Save-A-Word Saturday,  Writing

Save-A-Word Saturday (23)

Save-a-Word Saturday

The rules run thusly:

1. Create a lovely blog post that links back to this one. The easiest way to do that would be to grab the code under our pretty Save-a-Word Saturday button. Just copy and paste it into the HTML part of your blog.

2. Pick an old word you want to save from extinction to feature in your blog post. It really must be an old word, not just a big one. We are trying to save lovely archaisms, not ugly giants (for example, “Dihydrogen Monoxide” is not an acceptable choice). Luciferous Logolepsy is a great database of lovely words if you’re having trouble coming up with something on your own.

3. Provide a definition of your word. Use your word in a sentence (or even a short paragraph) vaguely related to the theme we have chosen this week. You may also add visual or musical interpretations of your word or your sentence. In fact, add anything that moves your creative spirit.

4. Add your post to the linky list below (it’s down there somewhere). Then hop to as many other blogs as you can in search of as many wonderful words as possible!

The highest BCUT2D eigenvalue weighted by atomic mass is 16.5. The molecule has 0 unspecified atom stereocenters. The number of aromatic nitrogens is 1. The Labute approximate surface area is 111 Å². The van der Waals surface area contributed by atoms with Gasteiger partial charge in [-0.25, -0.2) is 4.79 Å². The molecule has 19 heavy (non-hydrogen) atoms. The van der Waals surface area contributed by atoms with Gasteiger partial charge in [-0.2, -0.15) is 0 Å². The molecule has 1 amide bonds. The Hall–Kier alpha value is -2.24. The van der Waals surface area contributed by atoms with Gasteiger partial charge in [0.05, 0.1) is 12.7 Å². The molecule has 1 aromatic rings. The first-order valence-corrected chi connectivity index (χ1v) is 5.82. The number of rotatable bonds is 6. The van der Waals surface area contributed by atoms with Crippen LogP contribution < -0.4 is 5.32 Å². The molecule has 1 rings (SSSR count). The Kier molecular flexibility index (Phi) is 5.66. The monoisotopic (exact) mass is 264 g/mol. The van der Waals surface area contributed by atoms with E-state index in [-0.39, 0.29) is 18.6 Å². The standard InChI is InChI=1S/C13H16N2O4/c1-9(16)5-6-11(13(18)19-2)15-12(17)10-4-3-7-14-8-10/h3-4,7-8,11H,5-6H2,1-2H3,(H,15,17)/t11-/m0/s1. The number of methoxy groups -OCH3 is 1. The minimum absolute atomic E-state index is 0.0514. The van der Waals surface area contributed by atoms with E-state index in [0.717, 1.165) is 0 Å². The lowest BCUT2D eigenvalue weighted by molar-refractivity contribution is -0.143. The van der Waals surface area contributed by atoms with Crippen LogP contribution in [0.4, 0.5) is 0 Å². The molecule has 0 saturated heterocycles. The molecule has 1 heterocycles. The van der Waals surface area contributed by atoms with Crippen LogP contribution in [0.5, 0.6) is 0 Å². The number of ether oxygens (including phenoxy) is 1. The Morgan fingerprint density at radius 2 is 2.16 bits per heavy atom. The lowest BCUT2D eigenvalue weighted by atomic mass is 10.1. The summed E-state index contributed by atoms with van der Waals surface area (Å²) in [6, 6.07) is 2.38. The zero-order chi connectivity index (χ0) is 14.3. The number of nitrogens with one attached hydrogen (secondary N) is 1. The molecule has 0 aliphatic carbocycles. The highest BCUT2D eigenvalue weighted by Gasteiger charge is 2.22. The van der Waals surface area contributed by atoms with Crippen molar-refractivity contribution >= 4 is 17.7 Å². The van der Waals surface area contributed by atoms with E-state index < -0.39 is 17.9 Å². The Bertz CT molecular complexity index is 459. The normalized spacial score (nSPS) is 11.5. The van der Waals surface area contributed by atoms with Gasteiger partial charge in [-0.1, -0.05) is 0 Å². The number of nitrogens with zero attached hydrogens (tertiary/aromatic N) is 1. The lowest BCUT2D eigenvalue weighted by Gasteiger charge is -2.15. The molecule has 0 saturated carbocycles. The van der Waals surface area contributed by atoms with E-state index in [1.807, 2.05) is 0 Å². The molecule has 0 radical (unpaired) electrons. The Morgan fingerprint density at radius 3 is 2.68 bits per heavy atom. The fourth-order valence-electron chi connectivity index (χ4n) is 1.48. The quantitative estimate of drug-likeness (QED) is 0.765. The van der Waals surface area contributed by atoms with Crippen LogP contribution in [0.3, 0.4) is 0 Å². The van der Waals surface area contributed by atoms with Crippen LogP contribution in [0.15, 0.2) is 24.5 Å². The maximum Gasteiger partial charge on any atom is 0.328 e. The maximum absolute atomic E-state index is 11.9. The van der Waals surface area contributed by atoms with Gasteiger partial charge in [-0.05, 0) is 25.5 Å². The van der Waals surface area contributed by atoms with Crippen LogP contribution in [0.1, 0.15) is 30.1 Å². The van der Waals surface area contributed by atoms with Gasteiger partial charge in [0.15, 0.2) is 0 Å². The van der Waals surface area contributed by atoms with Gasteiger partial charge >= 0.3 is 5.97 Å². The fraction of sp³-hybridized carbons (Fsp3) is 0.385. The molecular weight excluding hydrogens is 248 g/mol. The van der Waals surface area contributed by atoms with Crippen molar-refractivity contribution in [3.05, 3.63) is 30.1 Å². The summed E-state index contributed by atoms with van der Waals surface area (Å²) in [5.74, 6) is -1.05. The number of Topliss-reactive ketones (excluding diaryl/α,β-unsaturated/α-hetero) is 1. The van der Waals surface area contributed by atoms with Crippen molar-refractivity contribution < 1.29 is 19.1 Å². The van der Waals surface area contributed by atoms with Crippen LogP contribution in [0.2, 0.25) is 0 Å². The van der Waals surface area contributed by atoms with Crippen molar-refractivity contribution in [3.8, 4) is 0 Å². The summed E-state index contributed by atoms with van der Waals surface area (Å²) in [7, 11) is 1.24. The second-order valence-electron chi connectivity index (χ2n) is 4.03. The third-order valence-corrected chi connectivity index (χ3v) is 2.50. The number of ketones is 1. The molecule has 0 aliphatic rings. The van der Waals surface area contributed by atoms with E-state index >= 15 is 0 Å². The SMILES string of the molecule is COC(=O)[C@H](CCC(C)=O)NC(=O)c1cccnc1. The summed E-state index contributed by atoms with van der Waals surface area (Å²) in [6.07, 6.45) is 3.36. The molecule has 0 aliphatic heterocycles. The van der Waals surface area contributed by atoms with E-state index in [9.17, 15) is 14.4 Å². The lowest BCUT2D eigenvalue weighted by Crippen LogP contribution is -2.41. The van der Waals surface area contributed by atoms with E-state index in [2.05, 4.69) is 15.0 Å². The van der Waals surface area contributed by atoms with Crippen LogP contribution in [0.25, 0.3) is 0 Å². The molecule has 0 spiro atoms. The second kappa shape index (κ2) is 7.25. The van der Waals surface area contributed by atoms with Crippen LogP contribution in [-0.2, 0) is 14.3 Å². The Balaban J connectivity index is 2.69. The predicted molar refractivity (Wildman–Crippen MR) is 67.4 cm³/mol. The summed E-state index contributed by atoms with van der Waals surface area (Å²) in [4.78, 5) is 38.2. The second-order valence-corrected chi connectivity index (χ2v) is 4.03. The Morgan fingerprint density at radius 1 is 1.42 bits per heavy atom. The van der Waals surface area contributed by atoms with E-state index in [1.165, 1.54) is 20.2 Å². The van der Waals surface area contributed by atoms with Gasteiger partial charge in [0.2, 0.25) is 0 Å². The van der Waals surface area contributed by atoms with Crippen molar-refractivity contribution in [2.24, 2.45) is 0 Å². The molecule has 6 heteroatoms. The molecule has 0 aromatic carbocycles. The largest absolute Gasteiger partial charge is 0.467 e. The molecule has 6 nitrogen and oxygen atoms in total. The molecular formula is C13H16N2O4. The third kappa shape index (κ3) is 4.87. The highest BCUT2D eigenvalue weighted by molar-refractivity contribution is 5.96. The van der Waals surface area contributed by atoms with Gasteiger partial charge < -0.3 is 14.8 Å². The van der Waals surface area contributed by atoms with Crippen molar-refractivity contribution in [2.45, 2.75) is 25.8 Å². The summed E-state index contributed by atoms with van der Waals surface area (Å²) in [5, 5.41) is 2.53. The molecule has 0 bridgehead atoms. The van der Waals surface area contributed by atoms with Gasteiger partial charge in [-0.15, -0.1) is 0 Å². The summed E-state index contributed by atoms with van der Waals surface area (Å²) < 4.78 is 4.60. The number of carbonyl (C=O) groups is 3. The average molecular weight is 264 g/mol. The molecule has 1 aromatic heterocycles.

5. Use as many of the words as you can on the people in your life. Do leave us a note or add something to your own post to let us all know what wonderful old word you whipped out to befuddle your friends and relations.

This week’s theme is:

And the word of the day is…

Nequient – adj. – Not being able

“How many times must I bribe you?” the sallow youth threw his bundle of silk on the ground in frustration, glowering at the two palace guards standing watch outside the castle gates.

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Firstly, we are palace guards,” the taller, darker guard began, his voice like one long, drawn out sigh. “We cannot be bribed by anyone, especially by a peasant like you. Secondly, what are we going to do with a bunch of silk scarves? Know your audience.The other guard chuckled darkly, and the young peasant let out a low groan.

“I’ve given you food, and wine, and money. What else do you want?”

My boy, you could give us the king’s crown, a handful of stars, and a life’s supply of ale. And do you know what that would earn you?

“What?” the boy spat through gritted teeth.

“Our undying gratitude and affection,” the guard smirked. “But as far as getting into the castle is concerned, you’d still be nequient.” 



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